This PDF is the current document as it appeared on Public Inspection on 11/21/2012 at 08:45 am.
The Department of Defense is publishing the unclassified text of a section 36(b)(1) arms sales notification. This is published to fulfill the requirements of section 155 of Public Law 104-164 dated July 21, 1996.
FOR FURTHER INFORMATION CONTACT:
Ms. B. English, DSCA/DBO/CFM, (703) 601-3740.
The following is a copy of a letter to the Speaker of the House of Representatives, Transmittals 12-56 with attached transmittal, policy justification, and Sensitivity of Technology.
Dated: November 19, 2012.
Alternate OSD Federal Register Liaison Officer, Department of Defense.
Transmittal No. 12-56
Notice of Proposed Issuance of Letter of Offer Pursuant to Section 36(b)(1) of the Arms Export Control Act, as amended
(i) Prospective Purchaser: Indonesia.
(ii) Total Estimated Value:
|Major Defense Equipment *||$51 million.|
|* As defined in Section 47(6) of the Arms Export Control Act.|
(iii) Description and Quantity or Quantities of Articles or Services under Consideration for Purchase: 180 Block I Javelin Missiles, 25 Command Launch Units (CLU), Missile Simulation Rounds (MSR), Battery Coolant Units (BCU), support equipment, spare and repair parts, personnel training and training equipment, publications and technical data, U.S. Government and contractor technical assistance and other related logistics support.
(iv) Military Department: Army (UAK).
(v) Prior Related Cases, if any: None.
(vi) Sales Commission, Fee, etc., Paid, Offered, or Agreed to be Paid: None.
(vii) Sensitivity of Technology Contained in the Defense Article or Defense Services Proposed to be Sold: See Attached Annex.
(viii) Date Report Delivered to Congress: 15 Nov 2012.
Government of Indonesia—Javelin Missiles
The Government of Indonesia has requested a possible purchase of 180 Block I Javelin Missiles, 25 Command Launch Units (CLU), Missile Simulation Rounds (MSR), Battery Coolant Units (BCU), Enhanced Basic Skills Trainer, Weapon Effects Simulator, batteries, battery chargers, support equipment, spare and repair parts, personnel training and training equipment, publications and technical data, U.S. Government and contractor technical assistance and other related logistics support. The estimated cost is $60 million.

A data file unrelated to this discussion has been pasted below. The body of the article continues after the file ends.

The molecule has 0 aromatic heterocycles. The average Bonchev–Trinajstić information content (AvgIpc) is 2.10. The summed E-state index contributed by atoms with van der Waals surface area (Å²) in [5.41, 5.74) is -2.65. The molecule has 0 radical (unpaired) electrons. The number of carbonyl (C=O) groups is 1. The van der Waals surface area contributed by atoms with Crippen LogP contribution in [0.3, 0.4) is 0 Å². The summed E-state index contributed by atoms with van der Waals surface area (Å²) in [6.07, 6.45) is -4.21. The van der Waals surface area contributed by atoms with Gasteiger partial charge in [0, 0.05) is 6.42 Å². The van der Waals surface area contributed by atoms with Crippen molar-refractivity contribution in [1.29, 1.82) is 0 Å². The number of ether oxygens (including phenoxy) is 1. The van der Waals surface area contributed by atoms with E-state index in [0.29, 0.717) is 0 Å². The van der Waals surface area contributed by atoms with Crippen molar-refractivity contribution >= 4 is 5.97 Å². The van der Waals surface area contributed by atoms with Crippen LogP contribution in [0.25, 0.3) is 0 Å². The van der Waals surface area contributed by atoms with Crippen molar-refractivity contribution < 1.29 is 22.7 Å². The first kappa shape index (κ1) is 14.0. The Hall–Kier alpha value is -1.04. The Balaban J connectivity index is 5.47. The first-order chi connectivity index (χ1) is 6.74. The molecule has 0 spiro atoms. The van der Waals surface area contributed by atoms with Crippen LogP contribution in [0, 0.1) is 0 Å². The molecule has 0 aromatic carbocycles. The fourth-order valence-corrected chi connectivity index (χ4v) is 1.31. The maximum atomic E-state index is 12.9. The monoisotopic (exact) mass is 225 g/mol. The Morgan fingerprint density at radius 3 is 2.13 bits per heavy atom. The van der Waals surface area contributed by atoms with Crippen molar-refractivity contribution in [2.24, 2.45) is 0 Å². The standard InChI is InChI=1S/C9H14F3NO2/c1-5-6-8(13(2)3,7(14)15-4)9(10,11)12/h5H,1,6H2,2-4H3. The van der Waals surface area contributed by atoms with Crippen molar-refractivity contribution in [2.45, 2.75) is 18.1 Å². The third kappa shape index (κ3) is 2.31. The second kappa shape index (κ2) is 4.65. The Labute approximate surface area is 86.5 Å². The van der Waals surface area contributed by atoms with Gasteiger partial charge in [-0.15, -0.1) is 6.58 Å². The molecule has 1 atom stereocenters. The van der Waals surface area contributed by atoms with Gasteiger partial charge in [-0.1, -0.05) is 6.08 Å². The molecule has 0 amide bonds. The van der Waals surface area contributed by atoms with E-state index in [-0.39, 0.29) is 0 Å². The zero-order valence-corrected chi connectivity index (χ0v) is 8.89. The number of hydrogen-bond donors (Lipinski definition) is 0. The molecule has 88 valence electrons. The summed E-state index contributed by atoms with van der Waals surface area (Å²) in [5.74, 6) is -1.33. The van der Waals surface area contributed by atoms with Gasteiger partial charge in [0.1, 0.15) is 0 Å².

This proposed sale will contribute to the foreign policy and national security of the United States by helping to improve the security of a friendly country which has been, and continues to be, an important force for the political stability and economic progress in Southeast Asia.
The proposed sale provides Indonesia with assets vital to protect its sovereign territory and deter potential threats. The acquisition of the Javelin system is part of the Indonesia Army's overall military modernization program. The proposed sale will foster continued cooperation between the U.S. and Indonesia, making Indonesia a more valuable regional partner in an important area of the world.
The proposed sale of the missiles and support will not alter the basic military balance in the region.
The principal contractors will be Raytheon/Lockheed Martin Javelin Joint Venture (JJV) in Tucson, Arizona and Orlando, Florida. There are no known offset agreements proposed in connection with this potential sale.
Implementation of this proposed sale will not require the assignment of any additional U.S. Government or contractor representatives to Indonesia.
There will be no adverse impact on U.S. defense readiness as a result of this proposed sale.
Transmittal No. 12-56
Notice of Proposed Issuance of Letter of Offer Pursuant to Section 36(b)(1) of the Arms Export Control Act
Item No. vii
(vii) Sensitivity of Technology:
1. The Javelin Weapon System's hardware and the documentation provided are unclassified. However, sensitive technology is contained within the system itself. The sensitivity is primarily in the software programs that instruct the system how to operate in the presence of countermeasures. Programs are contained in the system in the form of microprocessors with Read Only Memory (ROM) maps, which do not provide the software program itself. The overall hardware is considered sensitive in that the modulation frequency and infrared wavelengths could be used in countermeasure development.
2. If a technologically advanced adversary were to obtain knowledge of the specific hardware and software elements, the information could be used to develop countermeasures that might reduce weapon system effectiveness or be used in the development of a system with similar or advanced capabilities.
[FR Doc. 2012-28415 Filed 11-21-12; 8:45 am]
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